Reply
  24. I spent some of my childhood in rural Scotland. There was no full time minister for the local wriggly tin roofed church. However the house was offered to vicars for their holidays, as long as they took a service in the church next door. It was quite random as you never knew who might be leading the service – good and bad. And then at Christmas, sometimes we might get the bishop!

    Reply
  25. I spent some of my childhood in rural Scotland. There was no full time minister for the local wriggly tin roofed church. However the house was offered to vicars for their holidays, as long as they took a service in the church next door. It was quite random as you never knew who might be leading the service – good and bad. And then at Christmas, sometimes we might get the bishop!

    Reply
  26. Exactly! I know southern US towns had traveling/rotating preachers in the more rural areas. One cannot live on the tiny amount a small community can tithe.
    I suspect the Catholic church provides better for its priests.

    Reply
  27. Exactly! I know southern US towns had traveling/rotating preachers in the more rural areas. One cannot live on the tiny amount a small community can tithe.
    I suspect the Catholic church provides better for its priests.

    Reply
  28. Exactly! I know southern US towns had traveling/rotating preachers in the more rural areas. One cannot live on the tiny amount a small community can tithe.
    I suspect the Catholic church provides better for its priests.

    Reply
  29. Exactly! I know southern US towns had traveling/rotating preachers in the more rural areas. One cannot live on the tiny amount a small community can tithe.
    I suspect the Catholic church provides better for its priests.

    Reply
  30. Exactly! I know southern US towns had traveling/rotating preachers in the more rural areas. One cannot live on the tiny amount a small community can tithe.
    I suspect the Catholic church provides better for its priests.

    Reply
  31. Here it is the Episcopal Church. I believe the various rules are not quite as involved as the Church of England. A friend attended a service with me one Sunday, his comment was that the constant kneeling, sitting and standing were to make sure none of us fell asleep. Until he said something I had no idea we were different from any other church.
    The only other comment by someone outside our church was a professor my freshman year of college. He was discussing different religions in the US. He called us “The Frozen Chosen”.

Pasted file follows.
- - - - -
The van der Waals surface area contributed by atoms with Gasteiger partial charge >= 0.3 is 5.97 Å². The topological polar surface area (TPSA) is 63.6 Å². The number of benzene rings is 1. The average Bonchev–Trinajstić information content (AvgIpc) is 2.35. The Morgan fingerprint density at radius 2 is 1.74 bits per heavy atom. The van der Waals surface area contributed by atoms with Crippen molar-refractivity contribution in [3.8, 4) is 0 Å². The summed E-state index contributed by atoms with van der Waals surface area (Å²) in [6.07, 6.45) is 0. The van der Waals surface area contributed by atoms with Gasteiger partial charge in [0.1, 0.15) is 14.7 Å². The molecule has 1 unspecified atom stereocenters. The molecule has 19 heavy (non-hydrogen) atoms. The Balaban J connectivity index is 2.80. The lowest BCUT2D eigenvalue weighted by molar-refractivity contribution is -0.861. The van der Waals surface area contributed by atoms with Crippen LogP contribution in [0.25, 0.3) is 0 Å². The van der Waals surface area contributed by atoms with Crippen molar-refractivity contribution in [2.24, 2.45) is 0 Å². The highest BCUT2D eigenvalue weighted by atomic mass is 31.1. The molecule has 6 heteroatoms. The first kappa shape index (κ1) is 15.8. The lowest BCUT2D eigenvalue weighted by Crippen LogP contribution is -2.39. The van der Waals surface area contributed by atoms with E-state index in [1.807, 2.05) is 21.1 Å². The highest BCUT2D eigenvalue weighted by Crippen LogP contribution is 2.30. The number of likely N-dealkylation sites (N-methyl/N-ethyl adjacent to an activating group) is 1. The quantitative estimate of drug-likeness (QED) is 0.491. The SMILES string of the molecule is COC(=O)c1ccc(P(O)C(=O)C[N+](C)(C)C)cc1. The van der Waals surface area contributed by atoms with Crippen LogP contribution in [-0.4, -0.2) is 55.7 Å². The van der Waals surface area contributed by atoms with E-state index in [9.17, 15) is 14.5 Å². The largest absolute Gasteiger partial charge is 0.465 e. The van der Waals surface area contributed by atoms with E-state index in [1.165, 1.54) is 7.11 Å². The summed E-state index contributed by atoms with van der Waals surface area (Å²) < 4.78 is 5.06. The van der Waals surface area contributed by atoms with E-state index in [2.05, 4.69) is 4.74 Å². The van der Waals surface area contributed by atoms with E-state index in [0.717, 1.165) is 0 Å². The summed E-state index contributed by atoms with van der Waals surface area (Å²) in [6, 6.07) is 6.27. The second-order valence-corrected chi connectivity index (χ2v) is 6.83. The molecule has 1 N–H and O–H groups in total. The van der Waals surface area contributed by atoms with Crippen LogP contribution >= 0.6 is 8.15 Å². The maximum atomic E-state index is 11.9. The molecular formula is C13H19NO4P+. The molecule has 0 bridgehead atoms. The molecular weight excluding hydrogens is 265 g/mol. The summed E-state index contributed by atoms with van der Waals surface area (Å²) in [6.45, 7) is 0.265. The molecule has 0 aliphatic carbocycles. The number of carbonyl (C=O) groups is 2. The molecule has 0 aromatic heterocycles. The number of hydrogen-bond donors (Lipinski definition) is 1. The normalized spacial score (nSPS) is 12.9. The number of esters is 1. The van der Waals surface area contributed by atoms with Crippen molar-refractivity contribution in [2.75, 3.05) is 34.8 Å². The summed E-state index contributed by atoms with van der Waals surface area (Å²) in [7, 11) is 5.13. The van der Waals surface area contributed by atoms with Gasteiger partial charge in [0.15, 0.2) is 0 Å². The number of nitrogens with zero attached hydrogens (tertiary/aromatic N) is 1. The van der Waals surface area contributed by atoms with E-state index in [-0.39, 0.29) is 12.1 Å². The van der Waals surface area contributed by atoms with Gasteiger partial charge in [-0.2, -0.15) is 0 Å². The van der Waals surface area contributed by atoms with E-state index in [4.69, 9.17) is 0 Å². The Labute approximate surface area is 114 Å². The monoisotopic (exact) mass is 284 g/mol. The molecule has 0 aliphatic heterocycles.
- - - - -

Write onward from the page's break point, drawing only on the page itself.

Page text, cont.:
So, we seemed to be complicated, convoluted and generally difficult to follow.
    I am older now, have attended services in many different places, from big churches to tents. And the one thing that seems to be a common thread, everyone wants to get to heaven.
    So, I reckon all the various rules are simply man’s effort to trying to be in charge.

    Reply
  32. Here it is the Episcopal Church. I believe the various rules are not quite as involved as the Church of England. A friend attended a service with me one Sunday, his comment was that the constant kneeling, sitting and standing were to make sure none of us fell asleep. Until he said something I had no idea we were different from any other church.
    The only other comment by someone outside our church was a professor my freshman year of college. He was discussing different religions in the US. He called us “The Frozen Chosen”.
    So, we seemed to be complicated, convoluted and generally difficult to follow.
    I am older now, have attended services in many different places, from big churches to tents. And the one thing that seems to be a common thread, everyone wants to get to heaven.
    So, I reckon all the various rules are simply man’s effort to trying to be in charge.

    Reply
  33. Here it is the Episcopal Church. I believe the various rules are not quite as involved as the Church of England. A friend attended a service with me one Sunday, his comment was that the constant kneeling, sitting and standing were to make sure none of us fell asleep. Until he said something I had no idea we were different from any other church.
    The only other comment by someone outside our church was a professor my freshman year of college. He was discussing different religions in the US. He called us “The Frozen Chosen”.
    So, we seemed to be complicated, convoluted and generally difficult to follow.
    I am older now, have attended services in many different places, from big churches to tents. And the one thing that seems to be a common thread, everyone wants to get to heaven.